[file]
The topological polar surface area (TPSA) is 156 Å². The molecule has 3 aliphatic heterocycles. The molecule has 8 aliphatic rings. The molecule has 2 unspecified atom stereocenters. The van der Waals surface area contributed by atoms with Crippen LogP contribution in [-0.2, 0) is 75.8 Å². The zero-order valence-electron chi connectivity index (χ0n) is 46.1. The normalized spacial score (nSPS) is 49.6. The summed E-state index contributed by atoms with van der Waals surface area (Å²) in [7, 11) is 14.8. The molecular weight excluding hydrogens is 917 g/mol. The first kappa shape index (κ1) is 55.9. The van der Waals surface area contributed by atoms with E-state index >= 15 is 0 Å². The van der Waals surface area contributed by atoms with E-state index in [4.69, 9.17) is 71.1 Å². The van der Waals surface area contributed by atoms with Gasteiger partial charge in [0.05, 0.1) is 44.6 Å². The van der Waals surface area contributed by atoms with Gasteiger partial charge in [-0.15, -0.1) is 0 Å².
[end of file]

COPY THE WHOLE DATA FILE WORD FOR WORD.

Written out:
The topological polar surface area (TPSA) is 156 Å². The molecule has 3 aliphatic heterocycles. The molecule has 8 aliphatic rings. The molecule has 2 unspecified atom stereocenters. The van der Waals surface area contributed by atoms with Crippen LogP contribution in [-0.2, 0) is 75.8 Å². The zero-order valence-electron chi connectivity index (χ0n) is 46.1. The normalized spacial score (nSPS) is 49.6. The summed E-state index contributed by atoms with van der Waals surface area (Å²) in [7, 11) is 14.8. The molecular weight excluding hydrogens is 917 g/mol. The first kappa shape index (κ1) is 55.9. The van der Waals surface area contributed by atoms with E-state index >= 15 is 0 Å². The van der Waals surface area contributed by atoms with E-state index in [4.69, 9.17) is 71.1 Å². The van der Waals surface area contributed by atoms with Gasteiger partial charge in [0.05, 0.1) is 44.6 Å². The van der Waals surface area contributed by atoms with Gasteiger partial charge in [-0.15, -0.1) is 0 Å².